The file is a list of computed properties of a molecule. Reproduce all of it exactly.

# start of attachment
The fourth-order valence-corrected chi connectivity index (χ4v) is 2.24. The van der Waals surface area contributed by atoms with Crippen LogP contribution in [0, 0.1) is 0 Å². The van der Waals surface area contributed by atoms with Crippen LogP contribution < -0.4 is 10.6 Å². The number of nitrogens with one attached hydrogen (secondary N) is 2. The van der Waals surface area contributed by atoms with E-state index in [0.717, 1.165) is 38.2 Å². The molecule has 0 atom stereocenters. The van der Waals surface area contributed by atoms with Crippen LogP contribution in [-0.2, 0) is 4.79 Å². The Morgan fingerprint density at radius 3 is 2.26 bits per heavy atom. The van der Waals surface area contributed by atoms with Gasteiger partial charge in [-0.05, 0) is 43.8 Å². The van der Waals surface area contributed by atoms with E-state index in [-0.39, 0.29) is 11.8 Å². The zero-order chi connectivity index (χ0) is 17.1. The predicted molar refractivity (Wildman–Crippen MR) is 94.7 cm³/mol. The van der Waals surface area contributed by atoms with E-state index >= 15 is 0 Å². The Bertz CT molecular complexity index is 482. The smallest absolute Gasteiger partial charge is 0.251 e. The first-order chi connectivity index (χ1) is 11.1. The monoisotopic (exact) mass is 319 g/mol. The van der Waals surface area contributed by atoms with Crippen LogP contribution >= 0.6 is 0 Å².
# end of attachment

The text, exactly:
The fourth-order valence-corrected chi connectivity index (χ4v) is 2.24. The van der Waals surface area contributed by atoms with Crippen LogP contribution in [0, 0.1) is 0 Å². The van der Waals surface area contributed by atoms with Crippen LogP contribution < -0.4 is 10.6 Å². The number of nitrogens with one attached hydrogen (secondary N) is 2. The van der Waals surface area contributed by atoms with E-state index in [0.717, 1.165) is 38.2 Å². The molecule has 0 atom stereocenters. The van der Waals surface area contributed by atoms with Crippen LogP contribution in [-0.2, 0) is 4.79 Å². The Morgan fingerprint density at radius 3 is 2.26 bits per heavy atom. The van der Waals surface area contributed by atoms with Gasteiger partial charge in [-0.05, 0) is 43.8 Å². The van der Waals surface area contributed by atoms with E-state index in [-0.39, 0.29) is 11.8 Å². The zero-order chi connectivity index (χ0) is 17.1. The predicted molar refractivity (Wildman–Crippen MR) is 94.7 cm³/mol. The van der Waals surface area contributed by atoms with E-state index >= 15 is 0 Å². The Bertz CT molecular complexity index is 482. The smallest absolute Gasteiger partial charge is 0.251 e. The first-order chi connectivity index (χ1) is 11.1. The monoisotopic (exact) mass is 319 g/mol. The van der Waals surface area contributed by atoms with Crippen LogP contribution >= 0.6 is 0 Å².